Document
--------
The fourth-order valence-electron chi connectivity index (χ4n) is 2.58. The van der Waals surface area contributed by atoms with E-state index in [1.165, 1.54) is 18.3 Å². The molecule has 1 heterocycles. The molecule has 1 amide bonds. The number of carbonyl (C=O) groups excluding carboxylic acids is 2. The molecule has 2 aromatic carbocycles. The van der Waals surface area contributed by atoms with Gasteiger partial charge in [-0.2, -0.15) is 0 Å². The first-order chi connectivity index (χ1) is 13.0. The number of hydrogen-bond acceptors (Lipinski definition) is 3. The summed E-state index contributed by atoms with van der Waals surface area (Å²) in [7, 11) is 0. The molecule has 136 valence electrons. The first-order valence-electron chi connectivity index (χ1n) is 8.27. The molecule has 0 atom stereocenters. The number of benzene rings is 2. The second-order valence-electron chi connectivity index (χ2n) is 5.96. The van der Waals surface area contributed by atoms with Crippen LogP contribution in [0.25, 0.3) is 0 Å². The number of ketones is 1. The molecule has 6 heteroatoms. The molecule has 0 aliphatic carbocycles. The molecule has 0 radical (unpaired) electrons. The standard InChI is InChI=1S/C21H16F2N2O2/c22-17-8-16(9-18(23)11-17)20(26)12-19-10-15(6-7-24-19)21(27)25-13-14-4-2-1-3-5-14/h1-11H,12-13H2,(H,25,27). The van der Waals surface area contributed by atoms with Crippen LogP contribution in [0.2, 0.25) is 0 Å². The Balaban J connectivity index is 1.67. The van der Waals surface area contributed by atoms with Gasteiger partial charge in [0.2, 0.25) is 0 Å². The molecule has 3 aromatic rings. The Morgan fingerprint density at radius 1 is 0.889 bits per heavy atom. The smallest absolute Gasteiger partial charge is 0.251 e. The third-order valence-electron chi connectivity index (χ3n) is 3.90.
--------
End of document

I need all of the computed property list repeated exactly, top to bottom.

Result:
The fourth-order valence-electron chi connectivity index (χ4n) is 2.58. The van der Waals surface area contributed by atoms with E-state index in [1.165, 1.54) is 18.3 Å². The molecule has 1 heterocycles. The molecule has 1 amide bonds. The number of carbonyl (C=O) groups excluding carboxylic acids is 2. The molecule has 2 aromatic carbocycles. The van der Waals surface area contributed by atoms with Gasteiger partial charge in [-0.2, -0.15) is 0 Å². The first-order chi connectivity index (χ1) is 13.0. The number of hydrogen-bond acceptors (Lipinski definition) is 3. The summed E-state index contributed by atoms with van der Waals surface area (Å²) in [7, 11) is 0. The molecule has 136 valence electrons. The first-order valence-electron chi connectivity index (χ1n) is 8.27. The molecule has 0 atom stereocenters. The number of benzene rings is 2. The second-order valence-electron chi connectivity index (χ2n) is 5.96. The van der Waals surface area contributed by atoms with Crippen LogP contribution in [0.25, 0.3) is 0 Å². The number of ketones is 1. The molecule has 6 heteroatoms. The molecule has 0 aliphatic carbocycles. The molecule has 0 radical (unpaired) electrons. The standard InChI is InChI=1S/C21H16F2N2O2/c22-17-8-16(9-18(23)11-17)20(26)12-19-10-15(6-7-24-19)21(27)25-13-14-4-2-1-3-5-14/h1-11H,12-13H2,(H,25,27). The van der Waals surface area contributed by atoms with Crippen LogP contribution in [0.2, 0.25) is 0 Å². The Balaban J connectivity index is 1.67. The van der Waals surface area contributed by atoms with Gasteiger partial charge in [0.2, 0.25) is 0 Å². The molecule has 3 aromatic rings. The Morgan fingerprint density at radius 1 is 0.889 bits per heavy atom. The smallest absolute Gasteiger partial charge is 0.251 e. The third-order valence-electron chi connectivity index (χ3n) is 3.90.